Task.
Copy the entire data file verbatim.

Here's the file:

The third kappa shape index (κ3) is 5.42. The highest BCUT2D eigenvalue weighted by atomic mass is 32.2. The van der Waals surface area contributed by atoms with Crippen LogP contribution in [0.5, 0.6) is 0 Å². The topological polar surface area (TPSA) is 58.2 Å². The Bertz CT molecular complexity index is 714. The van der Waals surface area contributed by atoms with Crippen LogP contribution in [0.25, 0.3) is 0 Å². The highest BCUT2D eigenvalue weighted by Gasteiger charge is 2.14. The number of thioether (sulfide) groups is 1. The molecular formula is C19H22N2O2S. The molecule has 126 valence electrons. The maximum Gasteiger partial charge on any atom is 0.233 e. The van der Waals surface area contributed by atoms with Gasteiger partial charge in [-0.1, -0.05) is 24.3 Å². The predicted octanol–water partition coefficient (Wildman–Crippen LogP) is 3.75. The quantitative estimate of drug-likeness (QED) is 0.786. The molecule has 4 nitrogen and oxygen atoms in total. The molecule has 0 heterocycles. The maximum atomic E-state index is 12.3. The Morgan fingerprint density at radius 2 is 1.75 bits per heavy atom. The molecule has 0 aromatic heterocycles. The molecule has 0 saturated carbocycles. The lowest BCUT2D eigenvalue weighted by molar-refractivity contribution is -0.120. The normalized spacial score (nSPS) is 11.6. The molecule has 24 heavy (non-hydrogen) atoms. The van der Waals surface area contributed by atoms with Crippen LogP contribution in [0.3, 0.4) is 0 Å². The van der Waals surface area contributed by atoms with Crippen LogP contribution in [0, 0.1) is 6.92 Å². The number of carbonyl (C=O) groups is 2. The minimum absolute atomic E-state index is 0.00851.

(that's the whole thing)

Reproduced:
The third kappa shape index (κ3) is 5.42. The highest BCUT2D eigenvalue weighted by atomic mass is 32.2. The van der Waals surface area contributed by atoms with Crippen LogP contribution in [0.5, 0.6) is 0 Å². The topological polar surface area (TPSA) is 58.2 Å². The Bertz CT molecular complexity index is 714. The van der Waals surface area contributed by atoms with Crippen LogP contribution in [0.25, 0.3) is 0 Å². The highest BCUT2D eigenvalue weighted by Gasteiger charge is 2.14. The number of thioether (sulfide) groups is 1. The molecular formula is C19H22N2O2S. The molecule has 126 valence electrons. The maximum Gasteiger partial charge on any atom is 0.233 e. The van der Waals surface area contributed by atoms with Gasteiger partial charge in [-0.1, -0.05) is 24.3 Å². The predicted octanol–water partition coefficient (Wildman–Crippen LogP) is 3.75. The quantitative estimate of drug-likeness (QED) is 0.786. The molecule has 4 nitrogen and oxygen atoms in total. The molecule has 0 heterocycles. The maximum atomic E-state index is 12.3. The Morgan fingerprint density at radius 2 is 1.75 bits per heavy atom. The molecule has 0 aromatic heterocycles. The molecule has 0 saturated carbocycles. The lowest BCUT2D eigenvalue weighted by molar-refractivity contribution is -0.120. The normalized spacial score (nSPS) is 11.6. The molecule has 24 heavy (non-hydrogen) atoms. The van der Waals surface area contributed by atoms with Crippen LogP contribution in [0.3, 0.4) is 0 Å². The van der Waals surface area contributed by atoms with Crippen LogP contribution in [0, 0.1) is 6.92 Å². The number of carbonyl (C=O) groups is 2. The minimum absolute atomic E-state index is 0.00851.